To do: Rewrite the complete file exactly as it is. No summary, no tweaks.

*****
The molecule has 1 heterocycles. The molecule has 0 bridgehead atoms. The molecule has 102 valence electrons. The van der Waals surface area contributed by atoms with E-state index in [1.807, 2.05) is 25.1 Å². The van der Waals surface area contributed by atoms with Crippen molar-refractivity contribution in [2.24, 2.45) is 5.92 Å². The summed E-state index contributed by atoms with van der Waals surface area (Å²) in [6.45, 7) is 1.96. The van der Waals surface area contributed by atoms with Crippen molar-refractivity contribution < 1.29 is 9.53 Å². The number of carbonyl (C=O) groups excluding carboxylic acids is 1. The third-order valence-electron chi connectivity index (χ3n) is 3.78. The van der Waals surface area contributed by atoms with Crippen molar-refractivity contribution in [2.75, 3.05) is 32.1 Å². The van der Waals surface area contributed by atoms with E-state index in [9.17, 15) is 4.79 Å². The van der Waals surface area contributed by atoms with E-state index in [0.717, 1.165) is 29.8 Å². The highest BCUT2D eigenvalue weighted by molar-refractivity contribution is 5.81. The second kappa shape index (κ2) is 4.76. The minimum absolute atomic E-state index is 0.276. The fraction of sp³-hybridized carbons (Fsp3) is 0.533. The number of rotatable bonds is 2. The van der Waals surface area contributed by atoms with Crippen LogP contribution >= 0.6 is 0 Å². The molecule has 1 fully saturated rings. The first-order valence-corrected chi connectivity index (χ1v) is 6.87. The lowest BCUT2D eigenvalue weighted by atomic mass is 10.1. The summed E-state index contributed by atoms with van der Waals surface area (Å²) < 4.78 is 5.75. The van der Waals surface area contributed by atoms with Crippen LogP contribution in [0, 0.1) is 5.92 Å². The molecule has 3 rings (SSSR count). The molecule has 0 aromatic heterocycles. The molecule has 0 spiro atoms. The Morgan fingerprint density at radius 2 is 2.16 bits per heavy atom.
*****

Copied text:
The molecule has 1 heterocycles. The molecule has 0 bridgehead atoms. The molecule has 102 valence electrons. The van der Waals surface area contributed by atoms with E-state index in [1.807, 2.05) is 25.1 Å². The van der Waals surface area contributed by atoms with Crippen molar-refractivity contribution in [2.24, 2.45) is 5.92 Å². The summed E-state index contributed by atoms with van der Waals surface area (Å²) in [6.45, 7) is 1.96. The van der Waals surface area contributed by atoms with Crippen molar-refractivity contribution < 1.29 is 9.53 Å². The number of carbonyl (C=O) groups excluding carboxylic acids is 1. The third-order valence-electron chi connectivity index (χ3n) is 3.78. The van der Waals surface area contributed by atoms with Crippen molar-refractivity contribution in [2.75, 3.05) is 32.1 Å². The van der Waals surface area contributed by atoms with E-state index in [9.17, 15) is 4.79 Å². The van der Waals surface area contributed by atoms with E-state index in [0.717, 1.165) is 29.8 Å². The highest BCUT2D eigenvalue weighted by molar-refractivity contribution is 5.81. The second kappa shape index (κ2) is 4.76. The minimum absolute atomic E-state index is 0.276. The fraction of sp³-hybridized carbons (Fsp3) is 0.533. The number of rotatable bonds is 2. The van der Waals surface area contributed by atoms with Crippen LogP contribution >= 0.6 is 0 Å². The molecule has 1 fully saturated rings. The first-order valence-corrected chi connectivity index (χ1v) is 6.87. The lowest BCUT2D eigenvalue weighted by atomic mass is 10.1. The summed E-state index contributed by atoms with van der Waals surface area (Å²) < 4.78 is 5.75. The van der Waals surface area contributed by atoms with Crippen LogP contribution in [0, 0.1) is 5.92 Å². The molecule has 3 rings (SSSR count). The molecule has 0 aromatic heterocycles. The molecule has 0 spiro atoms. The Morgan fingerprint density at radius 2 is 2.16 bits per heavy atom.